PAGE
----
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Rep. Dennis Keene Frankfort Update: A vote against gutting the state workers and teachers health insurance fund

Rep. Dennis Keene Frankfort Update: A vote against gutting the state workers and teachers health insurance fund


FRANKFORT –Last evening the House voted on the two-part budget bill. I voted against the revenue portion of the bill because it guts the state workers health insurance fund, removing $480,000 million from the savings pool, paid by state workers and teachers.  The revenue bill also included tax increases and if we are going to raise taxes, we need to do it through total tax reform.

When Governor Bevin presented his budget to the General Assembly in late January, it quickly became clear that his proposed cuts to education would be too much for our schools to handle. While the House budget restores some of those cuts, it is a bandaid approach rather than a long-term plan for growth, with a solid revenue stream to fund education and pensions.

It would reduce elementary and secondary funding by more than $380 million over the next two years and take away almost $160 million more from our colleges and universities.  That’s 540 million steps back at a time when it is more critical than ever that we have our students running ahead.

One university president underscored just how devastating the governor’s budget would be when he said that the combined effect of the cuts and additional state-mandated costs would effectively take away a third of his institution’s state revenue in a single year.

There is no way I could ever support a budget that takes this approach.  However, I also could not support the plan House leaders offered as a counterpoint.  I believe it, too, does too little in many areas and relies too much on a patchwork of one-time or declining sources of revenue.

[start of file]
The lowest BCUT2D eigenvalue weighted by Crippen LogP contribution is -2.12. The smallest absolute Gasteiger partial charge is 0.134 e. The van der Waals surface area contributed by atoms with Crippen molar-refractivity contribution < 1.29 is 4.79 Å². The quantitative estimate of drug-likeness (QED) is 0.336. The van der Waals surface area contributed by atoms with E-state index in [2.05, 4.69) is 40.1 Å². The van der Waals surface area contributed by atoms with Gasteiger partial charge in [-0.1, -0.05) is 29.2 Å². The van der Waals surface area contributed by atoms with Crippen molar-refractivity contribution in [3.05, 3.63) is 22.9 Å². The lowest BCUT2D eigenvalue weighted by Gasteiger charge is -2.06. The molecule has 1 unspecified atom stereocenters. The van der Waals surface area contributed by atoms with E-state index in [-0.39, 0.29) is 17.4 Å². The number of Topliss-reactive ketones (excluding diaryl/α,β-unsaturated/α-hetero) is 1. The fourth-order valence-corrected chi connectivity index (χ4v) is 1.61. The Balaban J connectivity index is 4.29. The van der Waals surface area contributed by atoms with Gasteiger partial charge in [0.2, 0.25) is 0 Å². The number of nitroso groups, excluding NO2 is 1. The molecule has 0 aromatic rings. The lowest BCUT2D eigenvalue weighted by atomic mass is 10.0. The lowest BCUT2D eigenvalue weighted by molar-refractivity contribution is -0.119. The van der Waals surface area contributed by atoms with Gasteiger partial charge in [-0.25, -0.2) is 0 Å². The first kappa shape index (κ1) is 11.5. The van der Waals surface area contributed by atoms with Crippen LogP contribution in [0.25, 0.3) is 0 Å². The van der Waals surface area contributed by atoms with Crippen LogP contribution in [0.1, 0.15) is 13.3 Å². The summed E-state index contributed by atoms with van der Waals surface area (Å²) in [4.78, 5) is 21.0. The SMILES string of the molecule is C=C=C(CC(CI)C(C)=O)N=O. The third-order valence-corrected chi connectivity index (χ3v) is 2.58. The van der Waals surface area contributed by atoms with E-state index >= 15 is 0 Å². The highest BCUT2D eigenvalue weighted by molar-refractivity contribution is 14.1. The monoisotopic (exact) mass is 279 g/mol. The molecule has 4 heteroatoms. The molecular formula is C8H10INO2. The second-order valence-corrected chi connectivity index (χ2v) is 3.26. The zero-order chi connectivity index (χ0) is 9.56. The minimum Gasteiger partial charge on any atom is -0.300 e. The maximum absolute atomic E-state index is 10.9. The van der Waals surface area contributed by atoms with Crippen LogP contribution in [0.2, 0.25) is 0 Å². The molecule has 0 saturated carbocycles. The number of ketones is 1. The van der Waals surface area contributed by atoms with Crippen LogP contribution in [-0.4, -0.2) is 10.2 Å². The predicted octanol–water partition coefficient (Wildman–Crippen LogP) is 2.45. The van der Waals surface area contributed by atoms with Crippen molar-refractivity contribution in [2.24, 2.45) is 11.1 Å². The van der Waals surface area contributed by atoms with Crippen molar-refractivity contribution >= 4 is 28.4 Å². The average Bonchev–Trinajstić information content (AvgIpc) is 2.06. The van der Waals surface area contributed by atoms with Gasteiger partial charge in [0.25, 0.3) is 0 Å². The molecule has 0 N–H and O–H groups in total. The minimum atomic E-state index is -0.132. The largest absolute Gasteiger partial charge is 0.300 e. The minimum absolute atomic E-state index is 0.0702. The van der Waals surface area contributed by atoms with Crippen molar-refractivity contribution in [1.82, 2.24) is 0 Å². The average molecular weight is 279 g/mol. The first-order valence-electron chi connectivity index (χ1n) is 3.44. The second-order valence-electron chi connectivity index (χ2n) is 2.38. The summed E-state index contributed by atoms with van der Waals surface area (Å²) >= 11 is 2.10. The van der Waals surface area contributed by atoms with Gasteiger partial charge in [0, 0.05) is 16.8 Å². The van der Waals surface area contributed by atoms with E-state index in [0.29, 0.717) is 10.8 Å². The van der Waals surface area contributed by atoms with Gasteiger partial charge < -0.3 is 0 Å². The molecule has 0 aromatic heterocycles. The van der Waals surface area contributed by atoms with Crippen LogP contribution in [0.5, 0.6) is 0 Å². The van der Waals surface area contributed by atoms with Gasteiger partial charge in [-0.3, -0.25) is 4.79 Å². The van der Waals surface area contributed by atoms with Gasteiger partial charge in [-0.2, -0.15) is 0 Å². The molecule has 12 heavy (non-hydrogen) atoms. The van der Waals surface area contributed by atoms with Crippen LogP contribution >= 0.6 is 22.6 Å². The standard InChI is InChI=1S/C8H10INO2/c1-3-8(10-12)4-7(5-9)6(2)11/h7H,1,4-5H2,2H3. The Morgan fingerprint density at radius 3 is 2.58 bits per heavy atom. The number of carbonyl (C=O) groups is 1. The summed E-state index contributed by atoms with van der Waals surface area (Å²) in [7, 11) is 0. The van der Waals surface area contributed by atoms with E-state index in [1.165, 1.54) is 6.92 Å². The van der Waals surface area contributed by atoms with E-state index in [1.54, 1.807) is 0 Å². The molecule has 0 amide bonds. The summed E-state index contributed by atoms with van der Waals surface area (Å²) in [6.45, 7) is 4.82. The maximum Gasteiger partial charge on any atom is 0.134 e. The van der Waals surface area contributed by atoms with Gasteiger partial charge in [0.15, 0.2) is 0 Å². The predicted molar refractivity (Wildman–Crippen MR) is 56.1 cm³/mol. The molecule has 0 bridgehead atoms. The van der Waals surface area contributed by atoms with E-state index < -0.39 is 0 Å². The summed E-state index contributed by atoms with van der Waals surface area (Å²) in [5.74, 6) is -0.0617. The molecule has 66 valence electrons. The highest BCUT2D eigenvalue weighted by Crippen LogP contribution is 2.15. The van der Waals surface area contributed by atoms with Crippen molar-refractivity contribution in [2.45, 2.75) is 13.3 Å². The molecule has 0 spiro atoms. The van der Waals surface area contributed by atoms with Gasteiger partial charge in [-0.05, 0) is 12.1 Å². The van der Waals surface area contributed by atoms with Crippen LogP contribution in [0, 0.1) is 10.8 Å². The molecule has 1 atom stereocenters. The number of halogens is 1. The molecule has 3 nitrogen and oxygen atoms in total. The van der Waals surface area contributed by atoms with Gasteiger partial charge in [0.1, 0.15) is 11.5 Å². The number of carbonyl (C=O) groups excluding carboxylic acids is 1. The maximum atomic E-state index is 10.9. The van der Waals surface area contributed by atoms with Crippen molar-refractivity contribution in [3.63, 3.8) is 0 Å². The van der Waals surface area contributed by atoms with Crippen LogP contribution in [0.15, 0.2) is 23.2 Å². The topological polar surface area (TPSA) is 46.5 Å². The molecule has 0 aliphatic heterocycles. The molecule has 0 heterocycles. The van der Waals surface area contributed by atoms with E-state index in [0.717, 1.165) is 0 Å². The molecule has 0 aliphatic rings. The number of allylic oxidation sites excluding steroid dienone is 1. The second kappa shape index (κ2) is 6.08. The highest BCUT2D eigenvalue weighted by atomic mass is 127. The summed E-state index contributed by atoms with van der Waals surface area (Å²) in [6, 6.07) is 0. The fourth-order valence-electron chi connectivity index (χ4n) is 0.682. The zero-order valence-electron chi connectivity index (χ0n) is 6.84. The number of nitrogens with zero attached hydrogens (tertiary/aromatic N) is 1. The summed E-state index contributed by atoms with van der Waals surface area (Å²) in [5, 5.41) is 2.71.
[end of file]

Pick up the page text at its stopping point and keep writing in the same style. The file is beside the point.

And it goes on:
It also dips much too deeply into the state’s health insurance fund and tobacco-settlement revenues; and it unfortunately maintains many of the governor’s proposed 6.25 percent cuts across a broad section of state government when many agencies are already getting by with less than they were receiving a decade ago.

I believe we can do better, and I am committed to finding a way to achieve that goal in the final budget that is enacted.

I am cautiously optimistic that House leaders have promised to take a serious look at tax reform before the General Assembly adjourns in mid-April.  It is much too soon to say what that proposal will look like, but the fact is that our state revenues are not aligned well with our economy and we exempt more than we receive.  It is time to take a closer look at those twin issues.  At the same time, public input in this process is vitally important.

One element of the House budget that I do agree with is the full funding it provides for our state retirement systems, which continues the promise the General Assembly made when we passed major reforms in 2013.

It is important to remember that these reforms are still in the early stages of a 30-year journey, but as long as we stay on this path, we will continue to see these systems strengthen.  Last year, thanks in large part to meeting this goal, they earned between 13 and 15 percent on their investments, a trend we hope will continue.

I also certainly support the budget’s plan to provide more money for additional school-safety measures, an issue that is understandably getting more attention following recent school shootings in Marshall County and in Parkland, Fla.

For now, the budget heads to the Senate, which will decide what changes it may want to make.  Legislative leaders from both chambers will then try to come up with a compromise toward the end of the month, and Governor Bevin will have about 10 days to decide whether to sign it into law or veto all or just some portions of it.  After the General Assembly considers whether to override those vetoes, the final version will take effect on July 1, the start of the fiscal year.

While budgetary work dominated the House’s schedule last week, there was one other bill to pass that deserves recognition.  That legislation, House Bill 1, builds on the recommendations of a bipartisan task force that spent much of last year looking for ways to improve adoption and foster care policies across the state.  This bill goes a long way toward making it easier for a child to be placed in a loving home.

Despite having relatively few days left in the legislative session, there is still plenty of time to let me know your views about the budget or any other bill now being considered.  My address is Room, Capitol Annex, 702 Capitol Avenue, Frankfort, KY 40601, or you can send me an email at [email protected].

Our toll-free message line is 800-372-7181, and if you have a hearing impairment, it is 800-896-0305.

There is also a lot of information on the General Assembly’s website:  If you are on Twitter, our caucus account is @KYHouseDems.  We are on Facebook as well